Wednesday, March 09, 2005

After school program

Our company participates in after school program in which under privileged children come to our work in the evening and employees tutor them. My coworker who participates in the program went on vacation and had asked me to step in for her while she was gone. I readily agreed; I had wanted to participate earlier but it was already full. I like my company that way. Our company has a lot of such programs for charity, and volunteering. It had set aside $50,000 for Tsunami to match employees’ contributions. The employees actually exceeded that amount in donations so they increased it to $100k.

At the after school program we first eat dinner with the kids and then we get assigned a child to tutor. I got a girl, Patricia, in the 6th grade. She had homework for Language Arts. I didn’t quite understand what that meant; I was hoping for algebra. She said it was it was a class where they taught them about words like Onomatopoeia (I had to look up the spelling here). We made a quick stop at my desk where I had lots of balloons from a party we had last week. Patricia took a couple and we went to study in a conference room.

She seemed very curious about me. She kept firing questions – “Where are you from? Do you live with your parents? Don’t you miss your parents? Are you any good at reading? I like your hair, did you color them?” I warded off her questions and got her to pay attention to the task at hand.

She pulled out a book titled Con-fidence. I asked her to read to me. She read surprisingly well, just asked me the meanings of words like sheen and radiate. She asked me to explain "nor" to her. I explained it mathematically, x nor y = not x and not y. (Now that I think about it, my grandfather had explained it to me this way when I was little. It is weird how I remember that after so many years.) After reading one page she asked me to read to her. I thought I might be doing her a disservice by reading to her, but decided to read anyway. I hardly ever read out loud, at least not English. (I am trying to read a Hindi book these days which I find hard, just because I haven't read Hindi in so long. So to grasp it better I read out loud to myself.) I actually didn't like her assigned book, at least not the 3 chapters that we finished.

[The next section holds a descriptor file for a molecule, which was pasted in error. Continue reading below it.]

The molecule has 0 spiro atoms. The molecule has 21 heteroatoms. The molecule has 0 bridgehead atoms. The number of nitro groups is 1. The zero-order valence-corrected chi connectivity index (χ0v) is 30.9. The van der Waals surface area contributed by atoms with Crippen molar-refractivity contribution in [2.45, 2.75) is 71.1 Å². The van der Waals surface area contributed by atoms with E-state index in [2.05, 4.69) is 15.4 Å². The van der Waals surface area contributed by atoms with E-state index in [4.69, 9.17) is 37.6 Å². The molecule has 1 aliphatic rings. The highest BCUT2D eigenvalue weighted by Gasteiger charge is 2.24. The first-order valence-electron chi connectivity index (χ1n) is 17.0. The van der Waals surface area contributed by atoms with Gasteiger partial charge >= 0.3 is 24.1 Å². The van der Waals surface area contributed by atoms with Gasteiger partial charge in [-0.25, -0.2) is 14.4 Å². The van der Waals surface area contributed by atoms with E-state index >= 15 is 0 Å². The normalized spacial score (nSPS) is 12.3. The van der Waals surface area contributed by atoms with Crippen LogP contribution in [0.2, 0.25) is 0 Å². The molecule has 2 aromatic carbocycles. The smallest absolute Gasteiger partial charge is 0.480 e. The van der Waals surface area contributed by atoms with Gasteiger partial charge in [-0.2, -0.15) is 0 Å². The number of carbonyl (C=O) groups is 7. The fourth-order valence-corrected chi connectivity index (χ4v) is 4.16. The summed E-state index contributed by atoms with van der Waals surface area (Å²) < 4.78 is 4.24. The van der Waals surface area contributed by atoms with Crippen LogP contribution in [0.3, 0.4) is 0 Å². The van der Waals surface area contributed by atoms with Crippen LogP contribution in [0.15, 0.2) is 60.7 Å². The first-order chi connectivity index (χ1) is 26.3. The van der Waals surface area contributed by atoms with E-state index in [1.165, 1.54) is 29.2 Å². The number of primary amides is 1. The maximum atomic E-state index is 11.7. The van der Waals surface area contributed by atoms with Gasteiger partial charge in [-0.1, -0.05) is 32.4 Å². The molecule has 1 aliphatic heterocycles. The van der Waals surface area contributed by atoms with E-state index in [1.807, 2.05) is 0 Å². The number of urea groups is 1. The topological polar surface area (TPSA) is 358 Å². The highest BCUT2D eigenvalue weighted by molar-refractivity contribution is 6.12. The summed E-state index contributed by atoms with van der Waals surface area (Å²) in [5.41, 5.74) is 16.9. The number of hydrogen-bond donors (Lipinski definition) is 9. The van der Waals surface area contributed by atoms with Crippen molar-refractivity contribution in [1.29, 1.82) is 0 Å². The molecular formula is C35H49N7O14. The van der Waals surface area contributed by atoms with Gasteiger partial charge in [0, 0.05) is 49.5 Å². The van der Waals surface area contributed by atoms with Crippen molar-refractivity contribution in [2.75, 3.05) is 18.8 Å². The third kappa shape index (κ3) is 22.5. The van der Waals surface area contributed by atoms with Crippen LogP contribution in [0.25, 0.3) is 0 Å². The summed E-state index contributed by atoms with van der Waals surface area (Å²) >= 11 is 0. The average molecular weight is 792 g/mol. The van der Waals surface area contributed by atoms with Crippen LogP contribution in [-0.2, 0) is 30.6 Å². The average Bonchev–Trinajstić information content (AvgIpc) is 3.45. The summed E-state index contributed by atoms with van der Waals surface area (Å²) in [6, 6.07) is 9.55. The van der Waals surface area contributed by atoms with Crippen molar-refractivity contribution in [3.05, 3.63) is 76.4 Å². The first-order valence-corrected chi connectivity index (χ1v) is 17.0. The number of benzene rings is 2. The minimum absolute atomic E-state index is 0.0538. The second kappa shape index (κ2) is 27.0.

Here are the things I found wrong with it -
1. It was about how "pretty" girls got to sit in the middle of the cafeteria and not so pretty ones were socially outcast and sat near the exit. One line in the chapter was "looks were everything in Middlefield High." I asked Patricia if that was true and she said no, attitude was everything.
2. The book was in second person. So it had sentences like "You are not a part of the "A-list", "you sit in the corner with your drab cheese sandwich," "you had tears spilling from your eyes." I didn't finish the book so obviously have no clue what the message was, but this was definitely not boosting my "confidence."

Patricia told me that there is segregation in the lunch room, like the Filipinos sit separately. I was still reading to her when she suddenly stood up and starting packing her things, including a half eaten slice of pizza. When I enquired as to where she was going, she pointed to the clock saying it was 6:30, time to go back. I made her stay and finish the chapter. She didn't have a bookmark so I gave her mine. She looked at it and asked me what was written on it. Turns out it was one from Crossword in Bombay. It had all the neighborhoods listed - Kemps Corner, Chembur, Andheri, Bandra, Kandivali, Powai. I didn't pay much attention to it till she asked me about them. I explained to her, a bit nostalgically, remembering how much fun I had there last year.

We went back up to the kitchen where all the children got together and went home. All the kids started asking Patricia where she got the balloons from. She gave them all away keeping one for herself; not everyone got a balloon though. I realized that it was a mistake to have given her balloons. I should have either had one for everyone or not give anyone any balloon. I hadn't dealt with children in so long that I had completely forgotten how to behave around them. The coordinator comforted other kids saying that next time we'll have one for everyone. I felt terrible.

Despite having acted like such a klutz, I asked the coordinator if I could do this more regularly. Another woman offered to alternate weeks with me. I hope to do better next time: live it, learn it.

Keep up the good work.
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